The New Woman: Literary Modernism, Queer Theory, and the Trans Feminine Allegory traces the use of the trans feminine as an allegorical figure, from the practice’s origins in nineteenth-century sexology through writings in the fields of psychoanalysis, Modernist fiction, and contemporary Queer Theory.
The book is the first to identify the process by which medical sources simplified the diversity of trans feminine experience into a single diagnostic narrative. It then demonstrates that this medical figure became an archetype for the “sexual anarchy” of the Modernist period in works by Aldous Huxley, James Joyce, Djuna Barnes, T. S. Eliot, and Jean Genet.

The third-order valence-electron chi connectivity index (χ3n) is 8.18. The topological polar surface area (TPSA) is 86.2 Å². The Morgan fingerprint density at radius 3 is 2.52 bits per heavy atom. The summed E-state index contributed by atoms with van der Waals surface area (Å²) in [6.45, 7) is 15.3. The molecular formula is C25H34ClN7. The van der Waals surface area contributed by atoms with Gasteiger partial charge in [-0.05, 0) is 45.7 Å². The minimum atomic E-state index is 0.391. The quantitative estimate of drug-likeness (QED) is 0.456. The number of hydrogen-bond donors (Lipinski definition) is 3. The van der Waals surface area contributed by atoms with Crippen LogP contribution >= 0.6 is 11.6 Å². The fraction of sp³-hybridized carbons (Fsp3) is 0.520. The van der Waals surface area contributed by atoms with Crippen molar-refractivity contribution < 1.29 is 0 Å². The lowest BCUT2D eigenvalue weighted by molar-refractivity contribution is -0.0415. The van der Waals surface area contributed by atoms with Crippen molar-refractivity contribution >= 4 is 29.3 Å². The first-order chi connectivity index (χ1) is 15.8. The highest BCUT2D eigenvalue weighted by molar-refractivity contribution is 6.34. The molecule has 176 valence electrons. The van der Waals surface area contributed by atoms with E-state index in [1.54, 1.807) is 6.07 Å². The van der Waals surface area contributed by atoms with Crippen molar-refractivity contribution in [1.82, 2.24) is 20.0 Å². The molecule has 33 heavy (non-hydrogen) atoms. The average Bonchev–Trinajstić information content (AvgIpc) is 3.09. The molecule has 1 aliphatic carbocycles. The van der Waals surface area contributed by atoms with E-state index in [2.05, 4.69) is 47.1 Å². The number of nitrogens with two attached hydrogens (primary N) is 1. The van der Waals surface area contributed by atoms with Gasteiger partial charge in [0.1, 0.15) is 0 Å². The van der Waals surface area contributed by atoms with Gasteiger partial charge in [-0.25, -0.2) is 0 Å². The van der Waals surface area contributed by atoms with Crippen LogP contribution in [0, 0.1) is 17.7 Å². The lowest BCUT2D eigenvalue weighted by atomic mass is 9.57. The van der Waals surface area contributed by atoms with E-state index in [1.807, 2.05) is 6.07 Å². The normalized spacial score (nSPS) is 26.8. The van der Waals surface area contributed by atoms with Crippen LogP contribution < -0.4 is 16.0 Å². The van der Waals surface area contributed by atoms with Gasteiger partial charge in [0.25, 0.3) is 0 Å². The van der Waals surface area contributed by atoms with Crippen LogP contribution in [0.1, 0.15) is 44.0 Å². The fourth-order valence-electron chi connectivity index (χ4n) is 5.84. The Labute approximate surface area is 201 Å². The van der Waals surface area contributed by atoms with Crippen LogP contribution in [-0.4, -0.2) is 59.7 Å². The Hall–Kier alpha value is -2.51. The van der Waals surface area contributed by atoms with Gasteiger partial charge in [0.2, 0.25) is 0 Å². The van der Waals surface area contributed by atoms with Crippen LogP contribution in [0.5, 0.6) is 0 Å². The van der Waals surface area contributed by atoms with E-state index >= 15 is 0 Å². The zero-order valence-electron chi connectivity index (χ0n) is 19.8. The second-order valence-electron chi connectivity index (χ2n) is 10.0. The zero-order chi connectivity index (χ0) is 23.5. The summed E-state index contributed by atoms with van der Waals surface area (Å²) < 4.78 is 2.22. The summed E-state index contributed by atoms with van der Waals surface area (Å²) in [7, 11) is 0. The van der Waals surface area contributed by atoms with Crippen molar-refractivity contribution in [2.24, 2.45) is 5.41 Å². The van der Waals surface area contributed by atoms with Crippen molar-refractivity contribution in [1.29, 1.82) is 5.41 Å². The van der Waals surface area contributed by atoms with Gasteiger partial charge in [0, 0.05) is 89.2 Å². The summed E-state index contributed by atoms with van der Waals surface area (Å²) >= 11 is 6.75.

Thus illuminating the trans feminine’s Modernist provenance, the book examines foundational works of Queer Theory that resuscitated the trans feminine allegory at the end of the twentieth century. Insightful and seminal, The New Woman debunks the pervasive reflex beginning in the 1990s to connect trans experience to a late twentieth-century collapse of sexual differences by revealing the Modernist roots of that very formulation.